As the reader anticipates the words whilst reading, so the musician anticipates another musician to play together.

Think for example of a string quartet. When the first violin “gives the signal” to begin, the delays of the rest of the group are all inferior to 10 milliseconds. Moreover, during the performance, their synchronisation improves.

This ability of anticipation and coordination is absolutely extraordinary, even more, if we consider that it’s not just about playing a note together, but also playing it appropriately, with the right expression which is also dependent on the changing context.”*

How does this happen?

Our auditory system is able to synchronise with the temporal structure of the music stimulus, due to its rhythm and regularity.

Not only this but also other areas of our brain synchronise with the music, especially our motor system.

A musician, to be able to play together, literally learn how to “read” other musicians during a performance, recognising their littlest movements, their way of breathing and feeling the sounds of music.

“It is important to remember that, despite the age, the practice of music seems to facilitate:

1. the creation of a coherent relationship between the external world and brain activity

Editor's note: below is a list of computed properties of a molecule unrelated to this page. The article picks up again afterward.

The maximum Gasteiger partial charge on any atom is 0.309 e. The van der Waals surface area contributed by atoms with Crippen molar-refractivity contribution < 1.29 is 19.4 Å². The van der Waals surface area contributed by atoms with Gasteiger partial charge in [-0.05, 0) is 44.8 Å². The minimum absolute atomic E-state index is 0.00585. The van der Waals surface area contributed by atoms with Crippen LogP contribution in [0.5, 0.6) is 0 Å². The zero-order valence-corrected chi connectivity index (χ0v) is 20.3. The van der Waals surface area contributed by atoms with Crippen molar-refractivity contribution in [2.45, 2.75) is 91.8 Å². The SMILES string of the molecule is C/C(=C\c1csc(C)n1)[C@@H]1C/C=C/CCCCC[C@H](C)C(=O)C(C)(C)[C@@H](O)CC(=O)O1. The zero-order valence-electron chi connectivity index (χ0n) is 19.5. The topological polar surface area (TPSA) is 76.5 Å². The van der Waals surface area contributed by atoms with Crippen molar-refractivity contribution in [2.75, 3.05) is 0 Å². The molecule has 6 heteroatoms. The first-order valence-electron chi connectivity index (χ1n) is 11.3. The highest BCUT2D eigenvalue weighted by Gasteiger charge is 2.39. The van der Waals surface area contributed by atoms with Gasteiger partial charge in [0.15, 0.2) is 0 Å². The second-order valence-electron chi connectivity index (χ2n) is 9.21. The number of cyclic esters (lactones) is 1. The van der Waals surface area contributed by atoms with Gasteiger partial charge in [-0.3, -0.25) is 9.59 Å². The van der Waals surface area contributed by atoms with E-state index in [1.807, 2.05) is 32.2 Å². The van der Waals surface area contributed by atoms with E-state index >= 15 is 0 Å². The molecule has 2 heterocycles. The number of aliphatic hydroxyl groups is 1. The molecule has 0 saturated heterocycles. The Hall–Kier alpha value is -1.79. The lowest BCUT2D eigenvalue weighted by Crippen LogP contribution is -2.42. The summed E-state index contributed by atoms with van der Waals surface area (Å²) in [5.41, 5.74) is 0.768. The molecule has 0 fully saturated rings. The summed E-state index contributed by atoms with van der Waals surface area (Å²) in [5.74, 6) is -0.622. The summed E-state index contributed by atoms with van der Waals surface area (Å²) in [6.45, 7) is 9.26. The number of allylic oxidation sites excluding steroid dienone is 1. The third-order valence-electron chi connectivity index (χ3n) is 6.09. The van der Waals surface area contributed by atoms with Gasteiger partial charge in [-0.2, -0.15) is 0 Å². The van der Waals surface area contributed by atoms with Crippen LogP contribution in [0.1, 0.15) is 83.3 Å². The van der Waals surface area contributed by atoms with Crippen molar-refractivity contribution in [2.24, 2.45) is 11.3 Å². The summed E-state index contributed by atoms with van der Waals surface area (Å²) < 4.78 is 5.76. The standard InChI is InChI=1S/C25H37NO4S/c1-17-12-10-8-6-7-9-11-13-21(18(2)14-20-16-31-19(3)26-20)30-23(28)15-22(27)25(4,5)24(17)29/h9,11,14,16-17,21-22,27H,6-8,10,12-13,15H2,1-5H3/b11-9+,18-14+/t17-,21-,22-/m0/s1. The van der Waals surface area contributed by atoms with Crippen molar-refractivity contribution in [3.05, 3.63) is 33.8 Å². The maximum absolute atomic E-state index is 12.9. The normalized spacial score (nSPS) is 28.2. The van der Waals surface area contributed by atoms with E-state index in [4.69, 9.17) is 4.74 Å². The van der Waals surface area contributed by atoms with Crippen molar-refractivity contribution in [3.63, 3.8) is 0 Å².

2. the communication between the different brain regions.

The consequence of the first aspect is to allow a more precise interpretation of the outside world, in particular, the world of sound.

The consequence of the second aspect is more far-reaching, considering that cognition, in general, seems to depend on the good communication skills of different brain regions, like a good government requires parliamentarians to communicate well with each other.

Beyond our current knowledge, a corollary of these two aspects could be that the practice of music facilitates a common vision of the world around us, through a better synchronization of the brain activities of different individuals, and a better sharing of reality.”*

*D. Schön, “Il cervello musicale. Il mistero svelato di Orfeo”, Il Mulino 2018

Music and Memory

The connection between music and memory is really strong and develops in many different ways!

For example:

  • we can use music to learn a new language memorising the lyrics of a song in a different language;
  • we can play music to recall memories from the past;
  • we can sing an old song to stimulate an injured brain… the possibilities are many!